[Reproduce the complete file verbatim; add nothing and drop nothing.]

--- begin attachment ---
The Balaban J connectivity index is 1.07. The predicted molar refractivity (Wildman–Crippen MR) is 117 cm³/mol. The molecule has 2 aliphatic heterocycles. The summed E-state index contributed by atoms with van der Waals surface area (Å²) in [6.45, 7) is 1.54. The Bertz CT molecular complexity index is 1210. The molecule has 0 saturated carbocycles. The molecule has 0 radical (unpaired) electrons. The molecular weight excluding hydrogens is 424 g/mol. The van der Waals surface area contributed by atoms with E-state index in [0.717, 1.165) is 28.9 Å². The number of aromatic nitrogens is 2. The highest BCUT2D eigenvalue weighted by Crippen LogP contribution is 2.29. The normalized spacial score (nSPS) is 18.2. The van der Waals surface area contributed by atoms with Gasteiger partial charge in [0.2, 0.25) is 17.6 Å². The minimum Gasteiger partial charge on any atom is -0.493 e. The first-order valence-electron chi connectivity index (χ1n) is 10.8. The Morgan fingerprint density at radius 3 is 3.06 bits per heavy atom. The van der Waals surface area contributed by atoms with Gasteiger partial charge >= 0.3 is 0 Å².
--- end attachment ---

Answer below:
The Balaban J connectivity index is 1.07. The predicted molar refractivity (Wildman–Crippen MR) is 117 cm³/mol. The molecule has 2 aliphatic heterocycles. The summed E-state index contributed by atoms with van der Waals surface area (Å²) in [6.45, 7) is 1.54. The Bertz CT molecular complexity index is 1210. The molecule has 0 saturated carbocycles. The molecule has 0 radical (unpaired) electrons. The molecular weight excluding hydrogens is 424 g/mol. The van der Waals surface area contributed by atoms with E-state index in [0.717, 1.165) is 28.9 Å². The number of aromatic nitrogens is 2. The highest BCUT2D eigenvalue weighted by Crippen LogP contribution is 2.29. The normalized spacial score (nSPS) is 18.2. The van der Waals surface area contributed by atoms with Gasteiger partial charge in [0.2, 0.25) is 17.6 Å². The minimum Gasteiger partial charge on any atom is -0.493 e. The first-order valence-electron chi connectivity index (χ1n) is 10.8. The Morgan fingerprint density at radius 3 is 3.06 bits per heavy atom. The van der Waals surface area contributed by atoms with Gasteiger partial charge >= 0.3 is 0 Å².